By Bryce Covert
There is reason to believe that the long-term unemployed face discrimination when they try to get a job. Now some Swedish economists have tried to quantify exactly what that penalty looks like. They found that for someone applying for a medium or low-skill job after being jobless for more than nine months, interview requests drop by 20 percent, which is about the same as losing four years of work experience from their resumes. While the research was conducted in Sweden, the authors argue that they likely apply to the U.S., which has a somewhat similar job market.
This pattern doesn’t hold true for those who have only been unemployed for six months or less, which had no impact on whether or not they got a call for an interview. In fact, short-term unemployment seemed to be a boon for those seeking low-skill jobs, possibly because they could start immediately. The problem also didn’t impact those who were looking for jobs that require a college degree.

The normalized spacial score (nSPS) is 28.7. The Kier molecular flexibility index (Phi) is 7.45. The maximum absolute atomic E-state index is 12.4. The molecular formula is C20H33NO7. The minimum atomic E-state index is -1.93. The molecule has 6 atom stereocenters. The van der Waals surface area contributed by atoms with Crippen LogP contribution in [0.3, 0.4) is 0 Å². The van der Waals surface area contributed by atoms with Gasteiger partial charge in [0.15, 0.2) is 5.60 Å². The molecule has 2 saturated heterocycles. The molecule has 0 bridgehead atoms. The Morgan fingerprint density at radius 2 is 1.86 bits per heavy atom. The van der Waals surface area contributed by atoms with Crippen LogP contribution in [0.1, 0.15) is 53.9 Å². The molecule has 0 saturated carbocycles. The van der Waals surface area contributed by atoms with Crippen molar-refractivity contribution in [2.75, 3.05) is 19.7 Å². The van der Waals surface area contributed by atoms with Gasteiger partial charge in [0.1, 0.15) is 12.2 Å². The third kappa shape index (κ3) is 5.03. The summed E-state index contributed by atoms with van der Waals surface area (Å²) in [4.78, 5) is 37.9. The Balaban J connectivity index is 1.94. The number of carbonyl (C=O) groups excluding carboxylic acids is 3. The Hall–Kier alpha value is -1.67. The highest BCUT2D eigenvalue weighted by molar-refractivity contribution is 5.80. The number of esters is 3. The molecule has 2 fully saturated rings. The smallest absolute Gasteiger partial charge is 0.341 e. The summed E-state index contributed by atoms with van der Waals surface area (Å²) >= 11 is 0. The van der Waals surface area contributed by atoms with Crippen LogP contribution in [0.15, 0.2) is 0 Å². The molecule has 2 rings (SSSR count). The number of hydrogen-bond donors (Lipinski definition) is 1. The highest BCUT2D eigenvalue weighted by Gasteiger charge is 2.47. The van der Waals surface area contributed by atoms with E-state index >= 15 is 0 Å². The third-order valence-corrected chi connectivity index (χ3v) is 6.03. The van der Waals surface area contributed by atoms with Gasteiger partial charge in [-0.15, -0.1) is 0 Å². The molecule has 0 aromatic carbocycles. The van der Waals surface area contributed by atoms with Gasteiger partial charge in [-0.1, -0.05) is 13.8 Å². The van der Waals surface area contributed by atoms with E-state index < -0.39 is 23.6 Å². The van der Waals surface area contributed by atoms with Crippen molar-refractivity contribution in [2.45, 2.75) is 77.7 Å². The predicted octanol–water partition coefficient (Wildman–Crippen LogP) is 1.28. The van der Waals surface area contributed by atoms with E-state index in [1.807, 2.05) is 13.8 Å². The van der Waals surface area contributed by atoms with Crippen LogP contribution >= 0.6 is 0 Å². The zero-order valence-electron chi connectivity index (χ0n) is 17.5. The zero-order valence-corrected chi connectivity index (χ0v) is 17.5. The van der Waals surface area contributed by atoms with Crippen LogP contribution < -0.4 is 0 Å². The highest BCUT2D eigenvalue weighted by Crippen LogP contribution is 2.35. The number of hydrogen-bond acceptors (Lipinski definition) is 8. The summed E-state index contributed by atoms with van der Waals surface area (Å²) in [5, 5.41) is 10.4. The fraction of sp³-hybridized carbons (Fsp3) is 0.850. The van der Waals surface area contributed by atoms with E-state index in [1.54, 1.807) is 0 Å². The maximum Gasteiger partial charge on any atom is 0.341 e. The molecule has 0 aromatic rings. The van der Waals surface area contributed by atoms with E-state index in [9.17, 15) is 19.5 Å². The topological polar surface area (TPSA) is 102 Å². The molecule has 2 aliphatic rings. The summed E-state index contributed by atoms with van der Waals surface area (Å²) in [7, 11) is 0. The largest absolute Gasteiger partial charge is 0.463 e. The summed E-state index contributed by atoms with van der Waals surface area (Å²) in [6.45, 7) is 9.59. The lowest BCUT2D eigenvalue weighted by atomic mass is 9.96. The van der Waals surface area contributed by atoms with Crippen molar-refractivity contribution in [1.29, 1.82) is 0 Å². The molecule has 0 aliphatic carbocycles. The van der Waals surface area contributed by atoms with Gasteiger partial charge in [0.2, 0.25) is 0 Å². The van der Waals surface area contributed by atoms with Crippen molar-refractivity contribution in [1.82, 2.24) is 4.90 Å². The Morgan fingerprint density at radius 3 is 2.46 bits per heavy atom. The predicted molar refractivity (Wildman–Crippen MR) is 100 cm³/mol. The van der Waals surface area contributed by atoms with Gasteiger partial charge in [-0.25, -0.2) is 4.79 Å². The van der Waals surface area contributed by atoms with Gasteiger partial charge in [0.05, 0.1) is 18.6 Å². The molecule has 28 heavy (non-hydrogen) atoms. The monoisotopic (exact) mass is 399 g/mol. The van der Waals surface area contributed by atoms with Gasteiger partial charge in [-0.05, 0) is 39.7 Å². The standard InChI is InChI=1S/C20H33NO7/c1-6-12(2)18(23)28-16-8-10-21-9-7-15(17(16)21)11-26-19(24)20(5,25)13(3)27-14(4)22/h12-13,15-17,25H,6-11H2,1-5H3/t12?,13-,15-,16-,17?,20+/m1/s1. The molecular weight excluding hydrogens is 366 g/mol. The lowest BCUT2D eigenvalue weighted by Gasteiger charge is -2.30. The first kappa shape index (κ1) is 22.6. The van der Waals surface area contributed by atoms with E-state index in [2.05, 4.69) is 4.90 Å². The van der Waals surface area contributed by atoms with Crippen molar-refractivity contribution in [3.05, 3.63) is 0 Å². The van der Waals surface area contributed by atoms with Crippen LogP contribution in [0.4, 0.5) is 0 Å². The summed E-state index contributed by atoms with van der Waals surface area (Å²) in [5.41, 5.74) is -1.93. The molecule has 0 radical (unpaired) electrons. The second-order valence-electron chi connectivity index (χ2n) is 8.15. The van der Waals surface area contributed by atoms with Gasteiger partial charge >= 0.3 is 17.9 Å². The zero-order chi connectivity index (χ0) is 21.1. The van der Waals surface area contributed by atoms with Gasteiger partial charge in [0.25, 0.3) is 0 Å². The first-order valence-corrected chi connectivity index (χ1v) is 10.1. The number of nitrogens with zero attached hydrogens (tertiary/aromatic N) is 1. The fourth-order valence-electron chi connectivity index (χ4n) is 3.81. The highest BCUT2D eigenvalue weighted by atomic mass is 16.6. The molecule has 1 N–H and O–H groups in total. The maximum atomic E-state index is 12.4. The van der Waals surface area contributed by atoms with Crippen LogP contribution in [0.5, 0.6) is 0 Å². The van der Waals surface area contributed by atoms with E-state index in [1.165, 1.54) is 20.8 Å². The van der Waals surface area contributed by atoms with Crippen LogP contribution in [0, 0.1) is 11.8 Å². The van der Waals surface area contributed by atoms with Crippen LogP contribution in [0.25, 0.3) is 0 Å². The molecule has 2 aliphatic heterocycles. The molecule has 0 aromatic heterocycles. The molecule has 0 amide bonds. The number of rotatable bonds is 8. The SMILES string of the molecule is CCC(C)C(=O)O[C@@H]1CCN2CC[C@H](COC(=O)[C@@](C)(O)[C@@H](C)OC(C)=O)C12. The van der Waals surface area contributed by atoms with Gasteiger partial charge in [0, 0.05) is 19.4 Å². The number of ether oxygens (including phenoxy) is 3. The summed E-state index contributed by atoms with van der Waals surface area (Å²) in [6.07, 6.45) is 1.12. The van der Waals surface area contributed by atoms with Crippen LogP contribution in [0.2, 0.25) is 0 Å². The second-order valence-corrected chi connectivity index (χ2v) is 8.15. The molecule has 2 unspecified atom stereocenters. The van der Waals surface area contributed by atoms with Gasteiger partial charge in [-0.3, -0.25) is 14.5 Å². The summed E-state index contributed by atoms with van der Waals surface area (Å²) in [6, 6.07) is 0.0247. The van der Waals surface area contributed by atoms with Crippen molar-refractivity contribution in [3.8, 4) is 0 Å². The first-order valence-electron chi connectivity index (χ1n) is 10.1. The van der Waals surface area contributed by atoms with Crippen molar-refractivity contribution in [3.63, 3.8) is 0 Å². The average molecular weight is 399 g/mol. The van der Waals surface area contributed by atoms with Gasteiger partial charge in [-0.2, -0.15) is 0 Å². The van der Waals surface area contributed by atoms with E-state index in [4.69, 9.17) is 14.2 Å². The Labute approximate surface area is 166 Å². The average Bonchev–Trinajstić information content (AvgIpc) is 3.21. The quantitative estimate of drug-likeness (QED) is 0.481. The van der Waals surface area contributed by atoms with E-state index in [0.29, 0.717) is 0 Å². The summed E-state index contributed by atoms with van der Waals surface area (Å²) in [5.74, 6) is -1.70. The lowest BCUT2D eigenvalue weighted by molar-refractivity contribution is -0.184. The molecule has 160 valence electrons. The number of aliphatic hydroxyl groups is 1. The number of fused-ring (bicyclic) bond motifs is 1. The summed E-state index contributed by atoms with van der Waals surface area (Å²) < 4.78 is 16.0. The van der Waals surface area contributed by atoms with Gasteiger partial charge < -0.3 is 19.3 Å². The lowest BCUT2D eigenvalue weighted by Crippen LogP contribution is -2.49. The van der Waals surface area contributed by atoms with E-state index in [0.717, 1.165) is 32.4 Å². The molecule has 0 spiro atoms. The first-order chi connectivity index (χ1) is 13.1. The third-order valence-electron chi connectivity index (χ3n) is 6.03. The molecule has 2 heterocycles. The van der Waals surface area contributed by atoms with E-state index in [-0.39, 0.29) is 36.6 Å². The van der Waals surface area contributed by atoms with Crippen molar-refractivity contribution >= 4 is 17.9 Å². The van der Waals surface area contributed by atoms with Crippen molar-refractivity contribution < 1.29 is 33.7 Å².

Once someone who is unemployed for a long period of time finds a job, however, their attractiveness should bounce back. Resumes with a year-long period of unemployment in the past got the same response as those who hadn’t been out of work.
Other research backs up the evidence of a penalty for those who are out of work for long periods of time. Northeastern University graduate student Rand Ghayad found that being out of work for more than six months had a huge impact on whether someone could get a call for an interview. Those who had been out of work for more than six months but had experience still got called back less often that those who were currently employed but lacked experience.